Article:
A new chapter: Sharing one of the most difficult decisions I have ever made
Five years ago I launched SurePath Capital Partners. I didn’t have a master plan. I just knew that I loved advising founders and loved doing deals. I also wanted to do my own thing. Early on, we made a decision to specialize in SMB software. I had been focused on the SMB software space since 2009 as CFO for companies like Shopify and Freshbooks and as a VC, investing in companies like Unbounce, SweetIQ, Localmind and many others.
That one decision was a big one. Before that, we were one of hundreds (thousands?) of advisory firms. All, presumably, populated with smart, driven, experienced professionals. All the same as each other. By going deeper in one area than any other firm could, we differentiated ourselves.
We had tremendous success in those five years at SurePath but I was always a reluctant banker. Investment bankers have a well-deserved bad reputation. They charge way too much for the value they provide. And most of the industry practices don’t translate well to the needs and context of tech startups. Nevertheless, startup life boils down to a few big moments where the right advice, contacts and deal-making experience can be game-changing. I knew there was a need. And, while the industry is challenging, I knew it would not be hard to offer better service and experience than most banks.
Switching gears for a moment, this past year has been one of tremendous change for me. My marriage ended. After dabbling around it for years, I went pretty deeply into Buddhism. That practice gave me the tools, patience, courage and compassion to not run away from the pain of change, but to go deeply into it. To fully experience what I was feeling, no matter how uncomfortable it felt. It also helped me learn everything I could from that loss.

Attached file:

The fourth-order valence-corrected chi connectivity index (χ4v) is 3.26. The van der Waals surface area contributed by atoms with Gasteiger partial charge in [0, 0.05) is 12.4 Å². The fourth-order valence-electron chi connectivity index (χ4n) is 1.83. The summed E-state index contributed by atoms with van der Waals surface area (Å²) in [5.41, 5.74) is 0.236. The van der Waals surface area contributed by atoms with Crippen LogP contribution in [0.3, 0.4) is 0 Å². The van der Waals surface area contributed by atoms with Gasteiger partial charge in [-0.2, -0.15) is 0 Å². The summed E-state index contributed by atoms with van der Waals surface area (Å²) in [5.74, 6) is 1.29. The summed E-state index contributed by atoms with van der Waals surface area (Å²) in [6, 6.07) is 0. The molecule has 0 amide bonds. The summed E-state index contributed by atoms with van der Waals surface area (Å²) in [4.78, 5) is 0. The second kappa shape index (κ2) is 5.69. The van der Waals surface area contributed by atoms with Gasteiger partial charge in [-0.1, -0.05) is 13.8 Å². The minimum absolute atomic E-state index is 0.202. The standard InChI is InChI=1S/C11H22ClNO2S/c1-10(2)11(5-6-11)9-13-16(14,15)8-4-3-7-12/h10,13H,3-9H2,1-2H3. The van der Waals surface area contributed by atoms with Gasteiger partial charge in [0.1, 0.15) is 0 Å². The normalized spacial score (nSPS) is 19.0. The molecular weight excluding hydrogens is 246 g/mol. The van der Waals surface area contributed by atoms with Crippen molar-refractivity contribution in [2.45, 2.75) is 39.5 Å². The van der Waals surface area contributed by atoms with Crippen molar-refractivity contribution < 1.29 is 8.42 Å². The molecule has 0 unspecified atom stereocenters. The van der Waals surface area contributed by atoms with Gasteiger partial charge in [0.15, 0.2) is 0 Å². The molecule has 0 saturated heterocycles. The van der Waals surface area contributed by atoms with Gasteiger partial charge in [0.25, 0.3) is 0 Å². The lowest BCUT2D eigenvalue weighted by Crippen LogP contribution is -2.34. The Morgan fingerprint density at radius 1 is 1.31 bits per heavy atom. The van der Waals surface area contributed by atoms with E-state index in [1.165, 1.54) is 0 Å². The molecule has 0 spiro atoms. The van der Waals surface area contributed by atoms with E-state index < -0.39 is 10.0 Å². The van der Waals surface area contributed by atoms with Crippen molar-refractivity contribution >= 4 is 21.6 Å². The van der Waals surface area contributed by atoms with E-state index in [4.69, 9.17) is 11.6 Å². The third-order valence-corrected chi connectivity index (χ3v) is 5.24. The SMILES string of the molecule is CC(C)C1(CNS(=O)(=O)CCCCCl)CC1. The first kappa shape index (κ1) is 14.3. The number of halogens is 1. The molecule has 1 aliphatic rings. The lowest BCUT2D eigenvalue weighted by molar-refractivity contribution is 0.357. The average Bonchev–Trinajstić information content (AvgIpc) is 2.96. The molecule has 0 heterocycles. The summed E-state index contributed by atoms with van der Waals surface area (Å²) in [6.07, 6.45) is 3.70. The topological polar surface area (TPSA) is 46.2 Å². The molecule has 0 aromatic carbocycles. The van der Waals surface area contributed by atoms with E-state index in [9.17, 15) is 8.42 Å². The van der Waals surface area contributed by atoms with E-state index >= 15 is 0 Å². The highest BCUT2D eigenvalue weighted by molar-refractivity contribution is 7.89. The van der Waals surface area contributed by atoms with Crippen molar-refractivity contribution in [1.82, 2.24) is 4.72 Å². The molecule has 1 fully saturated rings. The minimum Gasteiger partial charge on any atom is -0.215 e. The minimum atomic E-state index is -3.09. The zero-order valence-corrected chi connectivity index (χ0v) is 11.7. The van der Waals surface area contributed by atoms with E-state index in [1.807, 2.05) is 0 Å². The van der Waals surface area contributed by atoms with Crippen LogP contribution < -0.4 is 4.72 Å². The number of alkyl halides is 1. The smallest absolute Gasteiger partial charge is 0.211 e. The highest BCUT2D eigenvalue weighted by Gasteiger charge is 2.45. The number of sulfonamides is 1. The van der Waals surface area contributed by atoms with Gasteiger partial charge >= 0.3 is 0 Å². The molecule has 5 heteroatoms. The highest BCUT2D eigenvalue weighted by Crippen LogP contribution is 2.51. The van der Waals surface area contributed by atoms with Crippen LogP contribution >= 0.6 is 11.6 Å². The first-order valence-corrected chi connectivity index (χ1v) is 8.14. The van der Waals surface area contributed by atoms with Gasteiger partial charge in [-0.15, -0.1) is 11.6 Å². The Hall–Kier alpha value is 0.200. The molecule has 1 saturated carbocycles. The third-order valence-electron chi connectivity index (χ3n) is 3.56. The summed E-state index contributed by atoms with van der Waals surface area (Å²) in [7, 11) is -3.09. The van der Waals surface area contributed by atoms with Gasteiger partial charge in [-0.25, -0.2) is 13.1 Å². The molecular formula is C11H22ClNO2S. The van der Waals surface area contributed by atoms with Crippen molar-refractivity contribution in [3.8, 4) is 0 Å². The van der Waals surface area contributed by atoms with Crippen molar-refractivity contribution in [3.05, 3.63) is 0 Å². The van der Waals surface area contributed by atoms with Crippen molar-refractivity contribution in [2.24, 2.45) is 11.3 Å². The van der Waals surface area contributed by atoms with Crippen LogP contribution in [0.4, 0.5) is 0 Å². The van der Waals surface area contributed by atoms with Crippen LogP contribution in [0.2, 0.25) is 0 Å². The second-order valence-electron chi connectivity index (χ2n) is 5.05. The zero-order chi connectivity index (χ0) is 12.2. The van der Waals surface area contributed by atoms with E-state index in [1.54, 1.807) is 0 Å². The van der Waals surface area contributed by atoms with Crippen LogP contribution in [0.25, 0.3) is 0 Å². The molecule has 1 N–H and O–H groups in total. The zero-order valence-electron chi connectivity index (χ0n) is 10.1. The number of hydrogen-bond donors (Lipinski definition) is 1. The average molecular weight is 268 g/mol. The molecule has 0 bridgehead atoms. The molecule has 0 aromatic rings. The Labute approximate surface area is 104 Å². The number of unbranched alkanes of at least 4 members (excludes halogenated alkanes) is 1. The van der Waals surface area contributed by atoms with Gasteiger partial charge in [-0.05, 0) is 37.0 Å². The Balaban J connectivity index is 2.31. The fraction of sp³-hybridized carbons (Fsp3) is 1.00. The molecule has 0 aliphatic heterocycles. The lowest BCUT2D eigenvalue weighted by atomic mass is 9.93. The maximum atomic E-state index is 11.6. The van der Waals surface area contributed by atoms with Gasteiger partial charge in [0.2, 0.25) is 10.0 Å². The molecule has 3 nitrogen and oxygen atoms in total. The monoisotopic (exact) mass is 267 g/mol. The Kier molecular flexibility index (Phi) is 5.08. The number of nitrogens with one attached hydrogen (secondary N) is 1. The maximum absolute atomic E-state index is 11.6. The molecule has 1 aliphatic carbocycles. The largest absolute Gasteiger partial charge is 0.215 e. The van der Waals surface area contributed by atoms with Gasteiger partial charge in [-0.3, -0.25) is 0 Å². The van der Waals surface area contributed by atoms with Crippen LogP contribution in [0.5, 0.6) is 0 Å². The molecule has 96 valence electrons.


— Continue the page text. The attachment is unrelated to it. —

A couple of insights came from this reflection:
Most of us don’t lead balance lives:
This is not an earth-shattering revelation, I know. Throughout my marriage, I often told myself that my wife and kids were my top priority. And I genuinely believed it. But looking back, that was not reflected in how I allocated my time and, more importantly, my presence and attention. Work expands to fill all available time. Left unchecked, it sucks everything you have. There is always one more email to send.
I know that my family got what little was left in the tank. I was not fully present. I was drained. I think that’s pretty common unfortunately.
I was clear on what I truly LOVE to do the most:
I have kept a journal for years. As I looked back on entries from the past few years, there was a clear pattern: the days where I came home most energized, fulfilled and excited were the days when I had a 1 on 1 coaching conversation with a CEO that moved the needle. I was no more excited closing a $10M deal vs. a $100M deal. It wasn’t about the money. What got me excited was the personal impact on the founders and execs of our clients.
Putting these two insights together, I knew that change was needed. Investment banking is an intense industry with no regard whatsoever for work-life balance. If I wanted to have a more balanced life and have more energy and presence to bring to people and priorities other than work, then I knew I needed to get out of this industry. Also, looking at what I love to do the most, if I had a do-over I would just coach and advise founders and companies.
COVID = Opportunity
COVID provided the do-over opportunity. In March we went from 8 active deals to 0. Capital markets dried up. I knew that if I was going to ever make the change that now was the time. Still, this was a difficult decision. One that would impact not just me, but my team members and our clients. We had millions in the bank. We could have just waited for markets to return. Working through it though, I knew in my heart that it was the right call.
We have wound down the investment banking business now. We have one final deal that we are working to close.
As for me, I have launched a new business focused only on what I love to do and get the most fulfillment from. I have coached CEOs and other execs a bunch over the years, but I am in the process of getting certified as a professional executive coach. I will be focused on CEO coaching, CFO training and some deal advisory work.
So, there you have it. Big changes. I have no regrets. Looking back on my past behaviour as a husband and father, I did the best I could at the time. Our experiences shape us. All of them. I would not be who am I today without them. And while we had massive unfinished business at SurePath, I would not have the clarity regarding the kind of work that truly drives me if I had not tried out banking.
Thank you for reading!